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What Are Those Weeds?
...and what to do about them.

Click on "More information" for a UNR Cooperative Extension Weed Wanted Poster with more information including how to eradicate these weeds.

Some weeds have the official designation "Noxious Weed" and get special eradication attention. "Obnoxious Weed" is's designation for those other pesky weeds we find in our yards.

The weeds below are just a few of the ones attacking Washoe Valley. See these links for more:
UNR Cooperative Extension Wanted Posters


Credits: UNR Cooperative Extension except where noted.


click on the each photo for a larger one

Tall whitetop, or perennial
pepperweed, is a native of
southern Europe and western
Asia. It has naturalized in many parts of the United States, including Nevada. Many western states have declared it a noxious weed. This perennial grows in
waste places, wet areas, ditches,
roadsides, and croplands, including alfalfa fields. It is a problem in hay bales because it does not cure. The robust,
spreading roots and numerous seeds make control difficult to impossible. Mechanical measures such as disking or mowing spread the plant. Chemical control treatments must be timed
properly and applied only after last season’s debris is removed or the effort is wasted. Tall whitetop is listed as a noxious weed by Nevada Administrative Code.

Tall Whitetop

More Information (pdf)

Puncturevine an annual, forms
a mat 1 to 10 feet in diameter.
Introduced from southern
Europe, it has spread throughout the United States in waste areas, along roads, and in pastures and fields. The seeds are found in hard, spiny burs that can penetrate skin, bicycle tires, and even sidewalls of auto tires. These spiny burs are harmful
to livestock, are objectionable in
hay, and reduce the quality of wool fleece. Yellow flower appears from July to October. The spiny bur develops shortly afterwards. Puncturevine is a noxious weed by the Nevada Administrative Code.


More Information (pdf)

Yellow starthistle is a Mediterranean
weed that dominates rangelands, roadsides,
and fields primarily in Oregon, Washington, California, and Idaho. It is found scattered throughout the
rest of the U.S. In Nevada, it can dominate rangeland that receives less than 15 inches of annual precipitation.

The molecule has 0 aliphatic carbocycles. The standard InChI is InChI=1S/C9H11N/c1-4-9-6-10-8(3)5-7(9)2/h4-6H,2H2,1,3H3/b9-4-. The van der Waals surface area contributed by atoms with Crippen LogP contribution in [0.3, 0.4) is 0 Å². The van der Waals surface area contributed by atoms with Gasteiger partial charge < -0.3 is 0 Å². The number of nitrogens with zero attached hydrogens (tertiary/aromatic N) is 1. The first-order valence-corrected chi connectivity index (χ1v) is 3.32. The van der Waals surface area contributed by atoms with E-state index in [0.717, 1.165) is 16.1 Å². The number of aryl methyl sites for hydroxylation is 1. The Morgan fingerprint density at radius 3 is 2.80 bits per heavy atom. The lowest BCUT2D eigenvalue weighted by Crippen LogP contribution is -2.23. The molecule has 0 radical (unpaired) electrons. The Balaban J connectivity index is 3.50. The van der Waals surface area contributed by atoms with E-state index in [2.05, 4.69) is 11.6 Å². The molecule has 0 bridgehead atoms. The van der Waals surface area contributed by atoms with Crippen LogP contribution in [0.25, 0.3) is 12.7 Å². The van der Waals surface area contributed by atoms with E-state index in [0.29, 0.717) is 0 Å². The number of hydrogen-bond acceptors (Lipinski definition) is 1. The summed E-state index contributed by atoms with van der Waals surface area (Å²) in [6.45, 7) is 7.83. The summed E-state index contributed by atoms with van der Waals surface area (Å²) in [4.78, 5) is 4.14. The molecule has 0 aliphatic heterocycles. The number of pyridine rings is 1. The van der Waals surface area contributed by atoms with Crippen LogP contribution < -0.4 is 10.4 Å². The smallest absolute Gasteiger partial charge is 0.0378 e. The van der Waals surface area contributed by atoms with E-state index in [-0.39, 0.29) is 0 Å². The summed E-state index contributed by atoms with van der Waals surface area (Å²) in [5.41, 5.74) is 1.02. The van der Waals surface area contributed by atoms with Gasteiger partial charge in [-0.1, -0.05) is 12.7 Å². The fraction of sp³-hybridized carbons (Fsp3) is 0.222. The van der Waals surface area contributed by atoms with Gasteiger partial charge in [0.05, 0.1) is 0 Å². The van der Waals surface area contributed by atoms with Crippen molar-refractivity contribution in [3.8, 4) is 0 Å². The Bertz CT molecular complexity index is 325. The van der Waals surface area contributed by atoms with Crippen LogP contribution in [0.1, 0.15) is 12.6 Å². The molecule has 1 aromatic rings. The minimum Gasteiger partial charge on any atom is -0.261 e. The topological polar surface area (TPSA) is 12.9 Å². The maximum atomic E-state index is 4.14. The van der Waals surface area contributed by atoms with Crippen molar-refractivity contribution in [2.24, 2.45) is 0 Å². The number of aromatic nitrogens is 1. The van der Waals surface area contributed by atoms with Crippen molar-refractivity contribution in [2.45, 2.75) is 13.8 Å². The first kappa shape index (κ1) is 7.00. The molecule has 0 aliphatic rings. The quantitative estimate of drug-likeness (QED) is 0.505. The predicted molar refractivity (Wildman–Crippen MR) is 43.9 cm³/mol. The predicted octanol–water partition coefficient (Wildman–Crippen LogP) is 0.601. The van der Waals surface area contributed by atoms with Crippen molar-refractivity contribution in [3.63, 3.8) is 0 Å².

It completely changes the natural habitat it invades. The
injurious nature of its vicious spines negatively impacts recreationists, livestock, and wildlife. It is poisonous
to horses, causing a nervous disorder called “chewing disease” when they are forced to eat it. Yellow starthistle is listed as a noxious weed by Nevada Administrative Code.


More Information (pdf)

Bur Buttercup, an "Obnoxious Weed" is invading bare areas all over Washoe Valley (2006). This weed will produce a dry bur which will stick your dogs feet, tangle in their hair and stick you when you try to remove it.

Bur buttercup (Ranunculus testiculatus) is an exotic annual weed, native of southeastern Europe that has become widespread in gardens, small grains, pastures, wastes areas, and along roadsides in the western USA.  It is a winter annual that emerges, flowers, and sets fruits in the spring, when temperatures climb into the 45 to 50-degree range.  It is a toxic species because it contains ranunculin, a chemical that changes into to protoanemonin, a highly toxic compound.  The transformation of ranunculin into protoanemonin occurs when the plant is crushed.  There are reports of sheep poisoning after ingesting bur buttercup. Source

It is important to control bur buttercup before they produce flowers and seeds.  Hoeing, pulling and digging can control bur buttercup. So early, early spring is the time to get these guys.

More info on bur buttercup and other winter annual weeds.


More Information

More weeds will be added soon. Have a weed you want identified? Send in a clear photo.